First-line maintenance therapy with Darzalex (daratumumab) significantly delays disease progression or death in adults with multiple myeloma who responded to autologous stem cell transplant (ASCT), according to data from the CASSIOPEIA trial’s second part.
These findings, from a pre-planned interim analysis conducted by an independent data monitoring committee, indicate that the Phase 3 trial met the main goals of both its first and second part. As such, the committee recommended unblinding study results, making them known to participants and involved researchers.
“Following the positive data from the first part of the CASSIOPEIA study, we are very pleased to see this benefit,” Jan van de Winkel, PhD, CEO of Genmab, the original creator of Darzalex, said in a press release.
Janssen Biotech, which licensed Darzalex from Genmab in 2012, plans to discuss with health authorities the potential submission of an application seeking Darzalex’s approval for this indication. It also plans to submit the data to an upcoming medical conference and for publication in a peer-reviewed journal.
Darzalex is an antibody that binds to and blocks the activity of CD38, a protein found at high levels on the surface of myeloma cells, regardless of disease severity. When bound to its target, Darzalex is thought to directly kill cancer cells and trigger immune responses against them, leading to rapid tumor cell death.
The open-label, multicenter, two-part CASSIOPEIA study (NCT02541383) was designed to evaluate the safety and effectiveness of adding Darzalex to standard pre-transplant therapy in a group of untreated multiple myeloma patients who were eligible for an ASCT.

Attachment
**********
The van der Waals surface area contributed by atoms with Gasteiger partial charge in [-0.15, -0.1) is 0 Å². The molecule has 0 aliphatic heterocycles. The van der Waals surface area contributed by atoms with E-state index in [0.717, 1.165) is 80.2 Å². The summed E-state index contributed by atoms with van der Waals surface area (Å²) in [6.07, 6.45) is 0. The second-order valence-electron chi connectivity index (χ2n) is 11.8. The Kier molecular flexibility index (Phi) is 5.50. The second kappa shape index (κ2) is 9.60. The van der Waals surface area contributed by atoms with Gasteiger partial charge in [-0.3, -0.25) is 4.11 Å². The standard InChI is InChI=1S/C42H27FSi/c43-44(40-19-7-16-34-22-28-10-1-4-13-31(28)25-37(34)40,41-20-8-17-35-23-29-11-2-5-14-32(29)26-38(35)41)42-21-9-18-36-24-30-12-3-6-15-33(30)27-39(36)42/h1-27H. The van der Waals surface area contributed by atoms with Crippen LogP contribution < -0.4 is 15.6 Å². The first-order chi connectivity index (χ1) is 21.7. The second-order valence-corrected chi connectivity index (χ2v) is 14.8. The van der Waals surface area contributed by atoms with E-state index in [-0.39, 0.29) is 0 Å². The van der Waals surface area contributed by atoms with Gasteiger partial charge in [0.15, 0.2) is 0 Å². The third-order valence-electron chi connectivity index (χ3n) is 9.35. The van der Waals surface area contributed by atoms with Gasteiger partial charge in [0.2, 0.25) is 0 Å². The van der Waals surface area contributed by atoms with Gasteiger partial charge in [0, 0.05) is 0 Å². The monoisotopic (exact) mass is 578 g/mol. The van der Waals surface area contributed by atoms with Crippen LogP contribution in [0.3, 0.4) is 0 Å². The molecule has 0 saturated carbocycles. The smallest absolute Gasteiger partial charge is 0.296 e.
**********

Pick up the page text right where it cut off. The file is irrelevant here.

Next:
In part one, 1,085 participants were randomly assigned to either a combination of Darzalex with standard high-dose chemotherapy — Velcade (bortezomib), thalidomide, and dexamethasone (collectively known as VTd) — or VTd alone, as induction (pre-transplant) and consolidation (post-transplant) treatment.
Its main goal was to determine whether the Darzalex-VTd combo was superior to VTd alone at eliminating any traces of cancer, as assessed through rates of stringent complete responses — no signs of cancer cells or myeloma antibodies.
Top-line data from this first part showed that goal was met, as a significantly greater proportion of patients treated with the Darzalex combo (28.9%) achieved stringent complete responses following ASCT, compared with those on VTd alone (20.3%).
In addition, at a median follow-up of 18.8 months, the Darzalex combo significantly lowered the risk of disease progression or death by 53%, and increased the percentage of patients achieving at least complete (39% vs. 26%) or very good partial (83% vs. 78%) responses compared with VTd alone.
Patients who responded at least partly to ASCT were included in the study’s second part, in which they were re-assigned to receive either maintenance treatment with Darzalex every eight weeks for up to two years, or to no further treatment and kept on observation.
Its main goal was to assess whether Darzalex maintenance treatment extended the time patients lived without signs of disease progression. The newly announced data show that the therapy reduced the risk of progression or death by 47%, compared with no maintenance treatment, meeting this second part’s main endpoint.
The safety profile of Darzalex in the trial’s second part was consistent with its known safety profile, with no new concerns identified.
CASSIOPEIA, expected to conclude in August 2024, is being conducted by the French Intergroupe Francophone du Myelome (IFM), in collaboration with the Dutch-Belgian Cooperative Trial Group for Hematology Oncology (HOVON) and Janssen Research & Development.
“We are appreciative of the efforts of the IFM, of HOVON and of Janssen for their work on this study,” van de Winkel said.
Based on the positive findings from CASSIOPEIA’s first part, the Darzalex-VTd combination therapy was approved in the U.S. and in Europe for adults with newly diagnosed multiple myeloma who are eligible for ASCT.
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